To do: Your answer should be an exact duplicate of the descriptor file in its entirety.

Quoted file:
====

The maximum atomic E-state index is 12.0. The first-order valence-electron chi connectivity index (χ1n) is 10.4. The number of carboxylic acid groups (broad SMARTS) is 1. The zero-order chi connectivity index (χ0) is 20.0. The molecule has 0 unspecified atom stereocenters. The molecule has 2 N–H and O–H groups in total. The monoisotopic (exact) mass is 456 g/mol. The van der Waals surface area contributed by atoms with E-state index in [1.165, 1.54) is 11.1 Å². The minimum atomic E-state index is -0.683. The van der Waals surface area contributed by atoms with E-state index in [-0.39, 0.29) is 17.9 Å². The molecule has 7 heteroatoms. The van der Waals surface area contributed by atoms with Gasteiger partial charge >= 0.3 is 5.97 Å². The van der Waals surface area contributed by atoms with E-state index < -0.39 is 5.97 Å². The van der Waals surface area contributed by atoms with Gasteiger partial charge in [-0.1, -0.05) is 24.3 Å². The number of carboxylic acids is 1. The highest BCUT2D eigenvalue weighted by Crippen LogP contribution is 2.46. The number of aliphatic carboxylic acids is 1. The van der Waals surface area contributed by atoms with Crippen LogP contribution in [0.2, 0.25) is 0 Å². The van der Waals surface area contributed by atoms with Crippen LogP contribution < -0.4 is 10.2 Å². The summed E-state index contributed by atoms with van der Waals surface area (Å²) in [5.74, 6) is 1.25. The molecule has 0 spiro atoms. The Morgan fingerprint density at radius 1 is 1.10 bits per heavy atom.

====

The maximum atomic E-state index is 12.0. The first-order valence-electron chi connectivity index (χ1n) is 10.4. The number of carboxylic acid groups (broad SMARTS) is 1. The zero-order chi connectivity index (χ0) is 20.0. The molecule has 0 unspecified atom stereocenters. The molecule has 2 N–H and O–H groups in total. The monoisotopic (exact) mass is 456 g/mol. The van der Waals surface area contributed by atoms with E-state index in [1.165, 1.54) is 11.1 Å². The minimum atomic E-state index is -0.683. The van der Waals surface area contributed by atoms with E-state index in [-0.39, 0.29) is 17.9 Å². The molecule has 7 heteroatoms. The van der Waals surface area contributed by atoms with Gasteiger partial charge >= 0.3 is 5.97 Å². The van der Waals surface area contributed by atoms with E-state index < -0.39 is 5.97 Å². The van der Waals surface area contributed by atoms with Gasteiger partial charge in [-0.1, -0.05) is 24.3 Å². The number of carboxylic acids is 1. The highest BCUT2D eigenvalue weighted by Crippen LogP contribution is 2.46. The number of aliphatic carboxylic acids is 1. The van der Waals surface area contributed by atoms with Crippen LogP contribution in [0.2, 0.25) is 0 Å². The van der Waals surface area contributed by atoms with Crippen LogP contribution < -0.4 is 10.2 Å². The summed E-state index contributed by atoms with van der Waals surface area (Å²) in [5.74, 6) is 1.25. The molecule has 0 spiro atoms. The Morgan fingerprint density at radius 1 is 1.10 bits per heavy atom.